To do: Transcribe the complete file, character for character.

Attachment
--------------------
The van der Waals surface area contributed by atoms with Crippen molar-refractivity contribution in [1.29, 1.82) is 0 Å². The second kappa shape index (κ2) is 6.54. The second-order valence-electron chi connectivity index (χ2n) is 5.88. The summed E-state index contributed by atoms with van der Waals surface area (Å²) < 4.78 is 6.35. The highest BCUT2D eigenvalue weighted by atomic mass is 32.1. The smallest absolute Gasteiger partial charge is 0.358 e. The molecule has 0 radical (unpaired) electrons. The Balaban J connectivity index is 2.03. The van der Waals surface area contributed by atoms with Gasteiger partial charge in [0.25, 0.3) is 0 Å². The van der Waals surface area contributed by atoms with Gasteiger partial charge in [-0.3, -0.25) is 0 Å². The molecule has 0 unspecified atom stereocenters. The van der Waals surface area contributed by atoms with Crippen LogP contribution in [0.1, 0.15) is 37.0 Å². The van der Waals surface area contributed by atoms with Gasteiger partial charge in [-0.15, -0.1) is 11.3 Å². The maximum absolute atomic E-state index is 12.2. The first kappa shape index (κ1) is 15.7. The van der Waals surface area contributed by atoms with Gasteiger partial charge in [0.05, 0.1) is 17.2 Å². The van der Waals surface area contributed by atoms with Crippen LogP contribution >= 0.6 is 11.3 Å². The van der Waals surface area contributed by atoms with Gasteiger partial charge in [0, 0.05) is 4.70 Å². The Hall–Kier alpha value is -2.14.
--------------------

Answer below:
The van der Waals surface area contributed by atoms with Crippen molar-refractivity contribution in [1.29, 1.82) is 0 Å². The second kappa shape index (κ2) is 6.54. The second-order valence-electron chi connectivity index (χ2n) is 5.88. The summed E-state index contributed by atoms with van der Waals surface area (Å²) < 4.78 is 6.35. The highest BCUT2D eigenvalue weighted by atomic mass is 32.1. The smallest absolute Gasteiger partial charge is 0.358 e. The molecule has 0 radical (unpaired) electrons. The Balaban J connectivity index is 2.03. The van der Waals surface area contributed by atoms with Gasteiger partial charge in [0.25, 0.3) is 0 Å². The van der Waals surface area contributed by atoms with Gasteiger partial charge in [-0.3, -0.25) is 0 Å². The molecule has 0 unspecified atom stereocenters. The van der Waals surface area contributed by atoms with Crippen LogP contribution in [0.1, 0.15) is 37.0 Å². The van der Waals surface area contributed by atoms with Gasteiger partial charge in [-0.15, -0.1) is 11.3 Å². The maximum absolute atomic E-state index is 12.2. The first kappa shape index (κ1) is 15.7. The van der Waals surface area contributed by atoms with Gasteiger partial charge in [0.05, 0.1) is 17.2 Å². The van der Waals surface area contributed by atoms with Crippen LogP contribution >= 0.6 is 11.3 Å². The van der Waals surface area contributed by atoms with Gasteiger partial charge in [0, 0.05) is 4.70 Å². The Hall–Kier alpha value is -2.14.